Signed on 3 January 1987, the Jeddah Accord between government and the MNLF created a joint commission tasked to draft the mechanisms of the proposal to grant full autonomy to Mindanao, Sulu, Basilan, Tawi-Tawi and Palawan “subject to democratic processes.” It was overtaken however by the ratification of the 1987 Constitution, although the charter contains provisions on regional autonomy that serve as the bases for the creation of what is now known as ARMM.

“Sababihin nila, hanggang Moro-dominated provinces lang kayo, yan ang hawla ninyo. Gawin nating gintong hawla, pero hawla pa rin (They would say, remain in Moro-dominated provinces, that’s your cage. We will make it a golden cage, but it’s still a cage),” Parcasio said.

Lawyer Ishak Mastura said that former Senate president Aquilino Pimentel Jr.’s proposal that the Bangsamoro state will only cover the ARMM does not address the issue of territory.

But he also disliked the idea of pushing for a Minsupala state as it “dilutes our assertion.” He cited, for instance, that the Bangsamoro is a minority in Palawan.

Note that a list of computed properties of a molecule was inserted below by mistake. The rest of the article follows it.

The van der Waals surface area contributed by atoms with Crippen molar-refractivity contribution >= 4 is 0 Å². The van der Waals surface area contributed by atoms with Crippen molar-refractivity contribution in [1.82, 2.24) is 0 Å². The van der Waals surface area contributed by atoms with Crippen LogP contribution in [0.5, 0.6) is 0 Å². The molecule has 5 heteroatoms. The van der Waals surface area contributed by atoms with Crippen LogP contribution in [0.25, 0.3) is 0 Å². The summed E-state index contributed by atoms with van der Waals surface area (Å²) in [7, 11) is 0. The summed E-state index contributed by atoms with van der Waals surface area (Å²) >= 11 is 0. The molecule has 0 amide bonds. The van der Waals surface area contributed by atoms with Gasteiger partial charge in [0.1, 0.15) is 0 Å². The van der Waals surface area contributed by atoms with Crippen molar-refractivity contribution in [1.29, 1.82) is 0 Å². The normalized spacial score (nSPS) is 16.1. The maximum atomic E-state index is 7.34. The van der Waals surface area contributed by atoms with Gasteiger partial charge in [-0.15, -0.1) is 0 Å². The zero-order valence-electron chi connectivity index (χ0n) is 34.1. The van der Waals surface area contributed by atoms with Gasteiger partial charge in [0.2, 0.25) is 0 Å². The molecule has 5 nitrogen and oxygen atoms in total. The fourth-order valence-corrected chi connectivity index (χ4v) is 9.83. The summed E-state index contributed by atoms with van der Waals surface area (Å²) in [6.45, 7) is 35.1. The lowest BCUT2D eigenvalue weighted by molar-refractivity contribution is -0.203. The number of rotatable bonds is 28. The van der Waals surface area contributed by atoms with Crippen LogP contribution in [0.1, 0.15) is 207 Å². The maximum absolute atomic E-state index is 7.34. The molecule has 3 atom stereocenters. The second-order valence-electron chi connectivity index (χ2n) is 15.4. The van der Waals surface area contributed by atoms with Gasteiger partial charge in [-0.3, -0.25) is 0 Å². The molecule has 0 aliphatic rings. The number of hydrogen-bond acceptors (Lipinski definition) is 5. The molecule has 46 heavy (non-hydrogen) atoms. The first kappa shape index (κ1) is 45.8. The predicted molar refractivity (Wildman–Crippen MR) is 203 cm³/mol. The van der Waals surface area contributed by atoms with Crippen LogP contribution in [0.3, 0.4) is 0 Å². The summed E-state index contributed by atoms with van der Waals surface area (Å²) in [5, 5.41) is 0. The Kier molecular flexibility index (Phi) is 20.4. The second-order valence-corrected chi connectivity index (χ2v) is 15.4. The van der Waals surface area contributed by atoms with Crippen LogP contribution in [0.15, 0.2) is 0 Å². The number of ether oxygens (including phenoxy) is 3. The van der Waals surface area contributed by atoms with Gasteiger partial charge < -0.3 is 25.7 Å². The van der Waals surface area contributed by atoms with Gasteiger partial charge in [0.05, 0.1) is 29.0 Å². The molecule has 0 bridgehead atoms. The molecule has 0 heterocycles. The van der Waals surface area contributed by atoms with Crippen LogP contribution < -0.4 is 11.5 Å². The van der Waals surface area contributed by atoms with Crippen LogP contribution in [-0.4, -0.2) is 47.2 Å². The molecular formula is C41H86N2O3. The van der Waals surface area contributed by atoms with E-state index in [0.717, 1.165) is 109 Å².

For lawyer Omar Sema, the current framing of the BBL does not preserve the “incremental gains” of the peace process. He cited, for instance, that the provision on territory seems to support the possible disintegration of the core territory.”

Guiamel Alim said time also poses a challenge to the peace process. He noted that it took the current government eight months to reconstitute the BTC, and it has yet to act on the recommendations of the Transitional Justice and Reconciliation Commission (TJRC). In contrast, he said, the federalism agenda is moving fast.

The TJRC was created by the government and the MILF under the Annex on Normalization to the peace agreement. Its mandate is to make recommendation on how to address historical injustices, legitimate grievances (of the Bangsamoro), human rights violations and marginalization through land dispossession, with the view to promote healing and reconciliation.

Alim expressed apprehensions that if the Moro fronts fail to converge and push the Bangsamoro agenda together, the government might use it against them.

If the president can stop the peace process with the National Democratic Front,, there is a possibility that he will stop the Bangsamoro peace process given “the tendency of fascism at the moment,” he said. (H. Marcos C. Mordeno/MindaNews)